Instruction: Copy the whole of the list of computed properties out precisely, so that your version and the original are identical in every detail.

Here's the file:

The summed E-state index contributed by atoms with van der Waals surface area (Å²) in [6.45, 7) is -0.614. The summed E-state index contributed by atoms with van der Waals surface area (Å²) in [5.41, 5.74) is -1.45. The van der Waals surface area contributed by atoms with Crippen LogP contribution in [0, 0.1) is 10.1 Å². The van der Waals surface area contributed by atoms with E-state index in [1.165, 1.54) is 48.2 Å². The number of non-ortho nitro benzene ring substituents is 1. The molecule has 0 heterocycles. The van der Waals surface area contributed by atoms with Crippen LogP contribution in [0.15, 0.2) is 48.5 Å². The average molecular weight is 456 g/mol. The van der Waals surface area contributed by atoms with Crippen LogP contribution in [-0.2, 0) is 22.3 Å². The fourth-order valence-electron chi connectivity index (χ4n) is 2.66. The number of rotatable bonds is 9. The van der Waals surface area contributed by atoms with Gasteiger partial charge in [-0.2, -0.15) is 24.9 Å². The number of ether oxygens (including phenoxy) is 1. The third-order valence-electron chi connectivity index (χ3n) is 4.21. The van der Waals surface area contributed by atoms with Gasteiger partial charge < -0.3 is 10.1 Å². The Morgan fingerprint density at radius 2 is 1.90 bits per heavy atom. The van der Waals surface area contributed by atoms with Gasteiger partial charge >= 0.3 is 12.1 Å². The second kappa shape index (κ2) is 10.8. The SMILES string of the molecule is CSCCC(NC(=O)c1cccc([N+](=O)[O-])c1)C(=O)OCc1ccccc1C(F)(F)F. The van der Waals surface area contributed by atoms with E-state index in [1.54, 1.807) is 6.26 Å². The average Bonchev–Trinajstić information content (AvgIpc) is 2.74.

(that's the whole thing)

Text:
The summed E-state index contributed by atoms with van der Waals surface area (Å²) in [6.45, 7) is -0.614. The summed E-state index contributed by atoms with van der Waals surface area (Å²) in [5.41, 5.74) is -1.45. The van der Waals surface area contributed by atoms with Crippen LogP contribution in [0, 0.1) is 10.1 Å². The van der Waals surface area contributed by atoms with E-state index in [1.165, 1.54) is 48.2 Å². The number of non-ortho nitro benzene ring substituents is 1. The molecule has 0 heterocycles. The van der Waals surface area contributed by atoms with Crippen LogP contribution in [0.15, 0.2) is 48.5 Å². The average molecular weight is 456 g/mol. The van der Waals surface area contributed by atoms with Crippen LogP contribution in [-0.2, 0) is 22.3 Å². The fourth-order valence-electron chi connectivity index (χ4n) is 2.66. The number of rotatable bonds is 9. The van der Waals surface area contributed by atoms with Gasteiger partial charge in [-0.2, -0.15) is 24.9 Å². The number of ether oxygens (including phenoxy) is 1. The third-order valence-electron chi connectivity index (χ3n) is 4.21. The van der Waals surface area contributed by atoms with Gasteiger partial charge < -0.3 is 10.1 Å². The Morgan fingerprint density at radius 2 is 1.90 bits per heavy atom. The van der Waals surface area contributed by atoms with Gasteiger partial charge >= 0.3 is 12.1 Å². The second kappa shape index (κ2) is 10.8. The SMILES string of the molecule is CSCCC(NC(=O)c1cccc([N+](=O)[O-])c1)C(=O)OCc1ccccc1C(F)(F)F. The van der Waals surface area contributed by atoms with E-state index in [1.54, 1.807) is 6.26 Å². The average Bonchev–Trinajstić information content (AvgIpc) is 2.74.